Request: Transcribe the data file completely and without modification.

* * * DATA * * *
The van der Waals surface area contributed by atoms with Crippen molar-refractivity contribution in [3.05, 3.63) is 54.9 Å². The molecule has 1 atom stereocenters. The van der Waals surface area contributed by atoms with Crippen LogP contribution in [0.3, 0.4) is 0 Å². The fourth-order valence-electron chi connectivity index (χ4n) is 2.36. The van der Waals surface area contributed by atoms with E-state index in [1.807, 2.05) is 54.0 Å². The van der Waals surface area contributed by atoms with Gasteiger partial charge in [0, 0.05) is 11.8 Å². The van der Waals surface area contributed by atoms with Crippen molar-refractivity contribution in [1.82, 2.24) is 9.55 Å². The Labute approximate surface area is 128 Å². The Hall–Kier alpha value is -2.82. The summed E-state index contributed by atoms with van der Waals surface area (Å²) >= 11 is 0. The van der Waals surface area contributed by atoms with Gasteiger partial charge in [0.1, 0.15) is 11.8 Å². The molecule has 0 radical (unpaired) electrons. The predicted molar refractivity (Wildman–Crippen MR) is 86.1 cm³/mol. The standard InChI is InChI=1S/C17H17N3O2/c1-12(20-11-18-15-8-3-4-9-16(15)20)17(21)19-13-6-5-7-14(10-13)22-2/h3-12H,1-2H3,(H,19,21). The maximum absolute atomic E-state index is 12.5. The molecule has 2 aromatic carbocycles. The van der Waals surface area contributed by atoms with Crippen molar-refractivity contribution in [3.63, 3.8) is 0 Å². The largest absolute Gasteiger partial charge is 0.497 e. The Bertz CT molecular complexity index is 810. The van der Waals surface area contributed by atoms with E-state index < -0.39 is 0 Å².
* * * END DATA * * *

The van der Waals surface area contributed by atoms with Crippen molar-refractivity contribution in [3.05, 3.63) is 54.9 Å². The molecule has 1 atom stereocenters. The van der Waals surface area contributed by atoms with Crippen LogP contribution in [0.3, 0.4) is 0 Å². The fourth-order valence-electron chi connectivity index (χ4n) is 2.36. The van der Waals surface area contributed by atoms with E-state index in [1.807, 2.05) is 54.0 Å². The van der Waals surface area contributed by atoms with Gasteiger partial charge in [0, 0.05) is 11.8 Å². The van der Waals surface area contributed by atoms with Crippen molar-refractivity contribution in [1.82, 2.24) is 9.55 Å². The Labute approximate surface area is 128 Å². The Hall–Kier alpha value is -2.82. The summed E-state index contributed by atoms with van der Waals surface area (Å²) >= 11 is 0. The van der Waals surface area contributed by atoms with Gasteiger partial charge in [0.1, 0.15) is 11.8 Å². The molecule has 0 radical (unpaired) electrons. The predicted molar refractivity (Wildman–Crippen MR) is 86.1 cm³/mol. The standard InChI is InChI=1S/C17H17N3O2/c1-12(20-11-18-15-8-3-4-9-16(15)20)17(21)19-13-6-5-7-14(10-13)22-2/h3-12H,1-2H3,(H,19,21). The maximum absolute atomic E-state index is 12.5. The molecule has 2 aromatic carbocycles. The van der Waals surface area contributed by atoms with Crippen molar-refractivity contribution in [3.63, 3.8) is 0 Å². The largest absolute Gasteiger partial charge is 0.497 e. The Bertz CT molecular complexity index is 810. The van der Waals surface area contributed by atoms with E-state index < -0.39 is 0 Å².